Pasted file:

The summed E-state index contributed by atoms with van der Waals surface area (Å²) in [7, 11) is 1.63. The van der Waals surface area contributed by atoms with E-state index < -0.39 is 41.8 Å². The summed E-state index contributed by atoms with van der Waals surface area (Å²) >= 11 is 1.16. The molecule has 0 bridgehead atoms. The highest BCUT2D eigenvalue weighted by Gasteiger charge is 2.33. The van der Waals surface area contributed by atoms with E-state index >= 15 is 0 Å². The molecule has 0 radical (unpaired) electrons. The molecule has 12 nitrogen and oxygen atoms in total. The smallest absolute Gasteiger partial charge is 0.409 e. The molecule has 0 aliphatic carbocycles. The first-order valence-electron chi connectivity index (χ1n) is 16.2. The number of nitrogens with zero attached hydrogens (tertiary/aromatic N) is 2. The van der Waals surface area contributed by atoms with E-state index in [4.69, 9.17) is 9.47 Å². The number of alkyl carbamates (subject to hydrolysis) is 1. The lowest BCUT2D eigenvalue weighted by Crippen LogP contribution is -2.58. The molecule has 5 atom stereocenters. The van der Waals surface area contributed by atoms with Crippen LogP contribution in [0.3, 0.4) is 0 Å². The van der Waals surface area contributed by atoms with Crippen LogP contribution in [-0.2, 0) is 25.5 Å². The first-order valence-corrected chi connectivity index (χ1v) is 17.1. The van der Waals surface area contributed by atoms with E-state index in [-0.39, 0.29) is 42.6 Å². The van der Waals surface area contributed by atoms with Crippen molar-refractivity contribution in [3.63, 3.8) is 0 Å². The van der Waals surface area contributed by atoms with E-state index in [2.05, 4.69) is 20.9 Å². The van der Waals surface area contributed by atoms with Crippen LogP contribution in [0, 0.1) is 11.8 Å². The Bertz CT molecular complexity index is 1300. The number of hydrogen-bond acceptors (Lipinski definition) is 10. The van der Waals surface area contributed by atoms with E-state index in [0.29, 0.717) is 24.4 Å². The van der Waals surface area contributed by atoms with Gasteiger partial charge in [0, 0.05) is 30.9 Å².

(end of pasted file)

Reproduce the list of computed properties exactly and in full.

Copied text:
The summed E-state index contributed by atoms with van der Waals surface area (Å²) in [7, 11) is 1.63. The van der Waals surface area contributed by atoms with E-state index < -0.39 is 41.8 Å². The summed E-state index contributed by atoms with van der Waals surface area (Å²) >= 11 is 1.16. The molecule has 0 bridgehead atoms. The highest BCUT2D eigenvalue weighted by Gasteiger charge is 2.33. The van der Waals surface area contributed by atoms with E-state index >= 15 is 0 Å². The molecule has 0 radical (unpaired) electrons. The molecule has 12 nitrogen and oxygen atoms in total. The smallest absolute Gasteiger partial charge is 0.409 e. The molecule has 0 aliphatic carbocycles. The first-order valence-electron chi connectivity index (χ1n) is 16.2. The number of nitrogens with zero attached hydrogens (tertiary/aromatic N) is 2. The van der Waals surface area contributed by atoms with E-state index in [4.69, 9.17) is 9.47 Å². The number of alkyl carbamates (subject to hydrolysis) is 1. The lowest BCUT2D eigenvalue weighted by Crippen LogP contribution is -2.58. The molecule has 5 atom stereocenters. The van der Waals surface area contributed by atoms with Crippen LogP contribution in [0.3, 0.4) is 0 Å². The van der Waals surface area contributed by atoms with Crippen LogP contribution in [-0.2, 0) is 25.5 Å². The first-order valence-corrected chi connectivity index (χ1v) is 17.1. The van der Waals surface area contributed by atoms with E-state index in [-0.39, 0.29) is 42.6 Å². The van der Waals surface area contributed by atoms with Crippen molar-refractivity contribution in [3.63, 3.8) is 0 Å². The van der Waals surface area contributed by atoms with E-state index in [2.05, 4.69) is 20.9 Å². The van der Waals surface area contributed by atoms with Crippen LogP contribution in [0, 0.1) is 11.8 Å². The Bertz CT molecular complexity index is 1300. The number of hydrogen-bond acceptors (Lipinski definition) is 10. The van der Waals surface area contributed by atoms with E-state index in [0.29, 0.717) is 24.4 Å². The van der Waals surface area contributed by atoms with Gasteiger partial charge in [0, 0.05) is 30.9 Å².